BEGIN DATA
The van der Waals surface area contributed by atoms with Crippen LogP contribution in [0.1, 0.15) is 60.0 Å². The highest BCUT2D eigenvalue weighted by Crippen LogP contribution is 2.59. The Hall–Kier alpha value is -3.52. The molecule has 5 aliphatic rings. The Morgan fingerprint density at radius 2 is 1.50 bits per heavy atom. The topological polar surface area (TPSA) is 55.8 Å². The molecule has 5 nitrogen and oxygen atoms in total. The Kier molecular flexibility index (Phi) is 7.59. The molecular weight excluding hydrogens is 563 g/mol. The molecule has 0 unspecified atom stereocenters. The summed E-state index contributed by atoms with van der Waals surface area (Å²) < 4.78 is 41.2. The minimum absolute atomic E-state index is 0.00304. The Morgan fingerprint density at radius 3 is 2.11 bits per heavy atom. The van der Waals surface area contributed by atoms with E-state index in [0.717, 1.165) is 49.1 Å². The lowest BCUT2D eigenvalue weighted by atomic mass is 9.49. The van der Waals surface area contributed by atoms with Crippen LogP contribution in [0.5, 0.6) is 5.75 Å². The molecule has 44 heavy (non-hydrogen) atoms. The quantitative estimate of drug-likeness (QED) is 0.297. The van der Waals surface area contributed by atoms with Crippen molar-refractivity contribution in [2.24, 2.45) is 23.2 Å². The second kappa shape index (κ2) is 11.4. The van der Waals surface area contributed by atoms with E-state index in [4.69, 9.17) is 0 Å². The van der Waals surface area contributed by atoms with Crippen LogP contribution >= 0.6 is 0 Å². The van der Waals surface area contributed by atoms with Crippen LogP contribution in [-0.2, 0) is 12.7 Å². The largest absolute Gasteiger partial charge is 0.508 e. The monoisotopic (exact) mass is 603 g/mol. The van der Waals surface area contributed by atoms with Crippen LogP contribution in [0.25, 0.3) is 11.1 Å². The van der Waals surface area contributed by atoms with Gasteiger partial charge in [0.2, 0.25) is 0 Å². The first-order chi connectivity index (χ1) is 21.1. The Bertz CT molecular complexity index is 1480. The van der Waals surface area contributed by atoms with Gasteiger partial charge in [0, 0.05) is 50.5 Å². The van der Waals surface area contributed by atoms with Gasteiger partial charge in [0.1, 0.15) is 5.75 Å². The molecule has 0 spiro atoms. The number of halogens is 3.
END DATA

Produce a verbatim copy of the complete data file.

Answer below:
The van der Waals surface area contributed by atoms with Crippen LogP contribution in [0.1, 0.15) is 60.0 Å². The highest BCUT2D eigenvalue weighted by Crippen LogP contribution is 2.59. The Hall–Kier alpha value is -3.52. The molecule has 5 aliphatic rings. The Morgan fingerprint density at radius 2 is 1.50 bits per heavy atom. The topological polar surface area (TPSA) is 55.8 Å². The molecule has 5 nitrogen and oxygen atoms in total. The Kier molecular flexibility index (Phi) is 7.59. The molecular weight excluding hydrogens is 563 g/mol. The molecule has 0 unspecified atom stereocenters. The summed E-state index contributed by atoms with van der Waals surface area (Å²) < 4.78 is 41.2. The minimum absolute atomic E-state index is 0.00304. The Morgan fingerprint density at radius 3 is 2.11 bits per heavy atom. The van der Waals surface area contributed by atoms with E-state index in [0.717, 1.165) is 49.1 Å². The lowest BCUT2D eigenvalue weighted by atomic mass is 9.49. The van der Waals surface area contributed by atoms with Crippen LogP contribution in [0.5, 0.6) is 5.75 Å². The molecule has 44 heavy (non-hydrogen) atoms. The quantitative estimate of drug-likeness (QED) is 0.297. The van der Waals surface area contributed by atoms with Crippen molar-refractivity contribution in [2.24, 2.45) is 23.2 Å². The second kappa shape index (κ2) is 11.4. The van der Waals surface area contributed by atoms with E-state index in [4.69, 9.17) is 0 Å². The van der Waals surface area contributed by atoms with Crippen LogP contribution >= 0.6 is 0 Å². The van der Waals surface area contributed by atoms with Crippen LogP contribution in [-0.2, 0) is 12.7 Å². The largest absolute Gasteiger partial charge is 0.508 e. The monoisotopic (exact) mass is 603 g/mol. The van der Waals surface area contributed by atoms with Crippen LogP contribution in [0.25, 0.3) is 11.1 Å². The van der Waals surface area contributed by atoms with Gasteiger partial charge in [0.2, 0.25) is 0 Å². The first-order chi connectivity index (χ1) is 21.1. The Bertz CT molecular complexity index is 1480. The van der Waals surface area contributed by atoms with Gasteiger partial charge in [0, 0.05) is 50.5 Å². The van der Waals surface area contributed by atoms with Gasteiger partial charge in [0.1, 0.15) is 5.75 Å². The molecule has 0 spiro atoms. The number of halogens is 3.